Ray Morgan

From BR Bullpen


Raymond Caryll Morgan

  • Bats Right, Throws Right
  • Height 5' 8½", Weight 155 lb.

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Biographical Information[edit]

Ray Morgan and George McBride made a double-play combo for the dead-ball era Washington Senators for years. Morgan was also a decent hitter, with his best year in 1916 when he had a .398 OBP, good for fourth in the league.

He was a year younger than Walter Johnson.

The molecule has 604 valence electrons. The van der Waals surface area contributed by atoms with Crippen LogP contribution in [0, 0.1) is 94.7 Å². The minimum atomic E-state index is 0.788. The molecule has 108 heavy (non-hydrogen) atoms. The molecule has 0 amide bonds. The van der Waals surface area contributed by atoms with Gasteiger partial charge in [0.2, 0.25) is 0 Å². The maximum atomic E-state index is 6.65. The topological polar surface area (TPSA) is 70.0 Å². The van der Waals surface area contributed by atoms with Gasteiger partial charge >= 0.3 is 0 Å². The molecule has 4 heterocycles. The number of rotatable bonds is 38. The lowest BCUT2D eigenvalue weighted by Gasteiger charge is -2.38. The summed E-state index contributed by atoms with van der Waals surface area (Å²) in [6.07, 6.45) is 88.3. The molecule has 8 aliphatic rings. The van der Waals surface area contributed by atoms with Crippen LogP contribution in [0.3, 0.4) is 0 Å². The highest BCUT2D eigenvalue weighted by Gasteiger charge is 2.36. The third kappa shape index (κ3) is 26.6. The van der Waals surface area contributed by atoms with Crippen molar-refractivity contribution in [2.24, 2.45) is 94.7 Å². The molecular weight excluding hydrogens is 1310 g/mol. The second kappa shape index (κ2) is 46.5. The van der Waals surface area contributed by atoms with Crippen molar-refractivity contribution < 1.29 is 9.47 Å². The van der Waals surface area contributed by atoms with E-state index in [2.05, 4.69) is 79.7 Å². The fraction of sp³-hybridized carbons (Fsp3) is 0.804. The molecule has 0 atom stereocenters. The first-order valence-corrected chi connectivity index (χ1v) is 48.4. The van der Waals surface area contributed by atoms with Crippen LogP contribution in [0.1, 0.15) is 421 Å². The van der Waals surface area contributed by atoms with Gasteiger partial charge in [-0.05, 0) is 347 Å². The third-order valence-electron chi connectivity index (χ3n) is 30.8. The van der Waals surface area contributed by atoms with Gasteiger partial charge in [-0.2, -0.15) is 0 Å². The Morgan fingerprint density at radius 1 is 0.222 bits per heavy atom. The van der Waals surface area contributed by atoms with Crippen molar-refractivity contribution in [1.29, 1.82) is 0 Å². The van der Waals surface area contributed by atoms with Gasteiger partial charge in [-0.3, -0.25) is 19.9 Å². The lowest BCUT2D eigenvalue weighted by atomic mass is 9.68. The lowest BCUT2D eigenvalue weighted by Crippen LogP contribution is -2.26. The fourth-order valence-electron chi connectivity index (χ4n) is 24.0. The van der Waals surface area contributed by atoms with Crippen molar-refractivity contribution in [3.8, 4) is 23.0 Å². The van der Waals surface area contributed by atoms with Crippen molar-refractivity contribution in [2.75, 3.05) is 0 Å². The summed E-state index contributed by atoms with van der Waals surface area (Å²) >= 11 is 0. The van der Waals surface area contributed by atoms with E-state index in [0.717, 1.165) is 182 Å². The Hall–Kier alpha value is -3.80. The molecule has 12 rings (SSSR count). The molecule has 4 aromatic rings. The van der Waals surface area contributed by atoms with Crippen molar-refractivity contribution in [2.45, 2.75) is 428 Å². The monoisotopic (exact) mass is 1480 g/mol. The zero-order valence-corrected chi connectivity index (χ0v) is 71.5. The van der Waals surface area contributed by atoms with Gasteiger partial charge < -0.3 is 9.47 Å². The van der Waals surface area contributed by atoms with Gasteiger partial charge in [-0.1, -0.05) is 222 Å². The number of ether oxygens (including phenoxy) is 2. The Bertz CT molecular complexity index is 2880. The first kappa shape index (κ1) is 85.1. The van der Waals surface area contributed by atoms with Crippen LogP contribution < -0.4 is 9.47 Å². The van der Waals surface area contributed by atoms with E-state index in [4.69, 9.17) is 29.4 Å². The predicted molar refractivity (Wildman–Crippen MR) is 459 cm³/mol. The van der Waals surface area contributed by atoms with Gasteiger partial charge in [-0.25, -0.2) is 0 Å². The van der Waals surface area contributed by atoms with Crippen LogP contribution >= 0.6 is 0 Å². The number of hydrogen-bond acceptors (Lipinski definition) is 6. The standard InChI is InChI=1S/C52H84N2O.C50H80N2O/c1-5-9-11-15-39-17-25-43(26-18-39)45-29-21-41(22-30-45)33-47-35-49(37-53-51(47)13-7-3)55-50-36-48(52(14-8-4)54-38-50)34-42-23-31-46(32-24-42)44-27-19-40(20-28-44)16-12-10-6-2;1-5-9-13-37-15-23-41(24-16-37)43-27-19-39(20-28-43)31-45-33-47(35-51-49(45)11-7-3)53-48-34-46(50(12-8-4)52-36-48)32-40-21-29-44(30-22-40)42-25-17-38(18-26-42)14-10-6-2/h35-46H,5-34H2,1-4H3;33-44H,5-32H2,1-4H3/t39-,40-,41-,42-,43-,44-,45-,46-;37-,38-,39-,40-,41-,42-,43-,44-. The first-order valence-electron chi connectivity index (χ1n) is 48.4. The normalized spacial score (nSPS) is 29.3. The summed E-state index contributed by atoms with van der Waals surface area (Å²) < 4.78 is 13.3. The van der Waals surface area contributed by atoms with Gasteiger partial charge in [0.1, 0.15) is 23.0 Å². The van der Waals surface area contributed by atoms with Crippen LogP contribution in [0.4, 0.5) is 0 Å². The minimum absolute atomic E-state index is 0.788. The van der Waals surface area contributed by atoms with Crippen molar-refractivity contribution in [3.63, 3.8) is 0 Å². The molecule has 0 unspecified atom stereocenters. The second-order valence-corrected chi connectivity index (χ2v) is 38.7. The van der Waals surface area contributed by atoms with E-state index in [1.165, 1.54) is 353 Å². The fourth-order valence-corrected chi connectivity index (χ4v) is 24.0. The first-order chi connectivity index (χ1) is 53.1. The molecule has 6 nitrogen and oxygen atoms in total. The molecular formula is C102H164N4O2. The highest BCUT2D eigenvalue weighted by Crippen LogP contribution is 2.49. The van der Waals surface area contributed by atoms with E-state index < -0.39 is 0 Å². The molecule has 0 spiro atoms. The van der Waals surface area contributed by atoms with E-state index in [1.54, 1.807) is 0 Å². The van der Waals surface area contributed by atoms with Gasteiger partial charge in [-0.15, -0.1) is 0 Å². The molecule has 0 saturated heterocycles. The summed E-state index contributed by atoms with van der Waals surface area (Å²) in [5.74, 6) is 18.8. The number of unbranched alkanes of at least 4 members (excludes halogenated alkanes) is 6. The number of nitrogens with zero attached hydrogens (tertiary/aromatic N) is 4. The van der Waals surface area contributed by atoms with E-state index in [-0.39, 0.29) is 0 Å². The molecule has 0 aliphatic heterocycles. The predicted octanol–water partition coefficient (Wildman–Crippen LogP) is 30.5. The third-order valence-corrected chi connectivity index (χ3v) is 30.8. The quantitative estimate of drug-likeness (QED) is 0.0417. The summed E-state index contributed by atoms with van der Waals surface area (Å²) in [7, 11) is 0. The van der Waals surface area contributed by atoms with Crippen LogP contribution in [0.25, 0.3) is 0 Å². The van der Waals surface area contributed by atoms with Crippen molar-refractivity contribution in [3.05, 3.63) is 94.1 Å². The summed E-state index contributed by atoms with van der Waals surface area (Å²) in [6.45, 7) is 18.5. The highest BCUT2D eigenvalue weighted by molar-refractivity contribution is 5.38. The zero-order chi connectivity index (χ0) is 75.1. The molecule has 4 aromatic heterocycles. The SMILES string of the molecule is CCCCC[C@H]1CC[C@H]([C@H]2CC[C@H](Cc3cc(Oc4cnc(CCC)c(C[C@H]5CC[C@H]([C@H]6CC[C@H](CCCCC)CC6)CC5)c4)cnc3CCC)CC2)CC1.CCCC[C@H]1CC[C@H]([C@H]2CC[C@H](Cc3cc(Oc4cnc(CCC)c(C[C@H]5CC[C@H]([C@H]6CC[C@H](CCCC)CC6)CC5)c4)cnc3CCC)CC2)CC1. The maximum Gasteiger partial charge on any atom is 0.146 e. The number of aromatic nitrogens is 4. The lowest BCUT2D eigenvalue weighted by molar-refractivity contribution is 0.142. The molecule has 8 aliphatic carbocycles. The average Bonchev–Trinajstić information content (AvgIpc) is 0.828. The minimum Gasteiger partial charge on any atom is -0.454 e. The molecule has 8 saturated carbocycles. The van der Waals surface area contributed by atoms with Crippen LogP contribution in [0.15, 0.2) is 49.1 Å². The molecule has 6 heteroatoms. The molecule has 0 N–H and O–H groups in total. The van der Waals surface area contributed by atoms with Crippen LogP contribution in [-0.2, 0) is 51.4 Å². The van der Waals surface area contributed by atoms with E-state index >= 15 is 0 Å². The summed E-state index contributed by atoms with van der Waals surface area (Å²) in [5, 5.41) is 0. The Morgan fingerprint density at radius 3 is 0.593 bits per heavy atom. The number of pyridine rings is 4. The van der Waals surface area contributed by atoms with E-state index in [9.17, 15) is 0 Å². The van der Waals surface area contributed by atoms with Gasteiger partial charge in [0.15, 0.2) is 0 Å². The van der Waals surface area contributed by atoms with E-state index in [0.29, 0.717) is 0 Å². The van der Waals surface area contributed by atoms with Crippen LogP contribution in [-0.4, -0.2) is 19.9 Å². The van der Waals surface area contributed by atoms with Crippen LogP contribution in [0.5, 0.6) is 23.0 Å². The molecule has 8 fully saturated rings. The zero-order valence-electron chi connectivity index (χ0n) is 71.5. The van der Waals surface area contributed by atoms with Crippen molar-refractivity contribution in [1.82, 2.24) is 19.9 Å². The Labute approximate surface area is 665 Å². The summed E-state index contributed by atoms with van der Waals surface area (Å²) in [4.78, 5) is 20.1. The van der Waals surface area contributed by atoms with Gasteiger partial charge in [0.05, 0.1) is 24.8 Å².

On June 23, 1917, Ernie Shore of the Boston Red Sox pitched the most notable game of his career against the Washington Senators. Babe Ruth started the game for Boston but walked the leadoff batter, Ray Morgan. After an altercation with the home plate umpire, Ruth was ejected, and Shore came in to the game to relieve him. Morgan was caught stealing, and Shore retired the next 26 men he faced. At the time, he was credited with a perfect game, but since then, the criteria have been revised, and Shore's name has been removed from the record books (although he still gets credit for a combined no-hitter).

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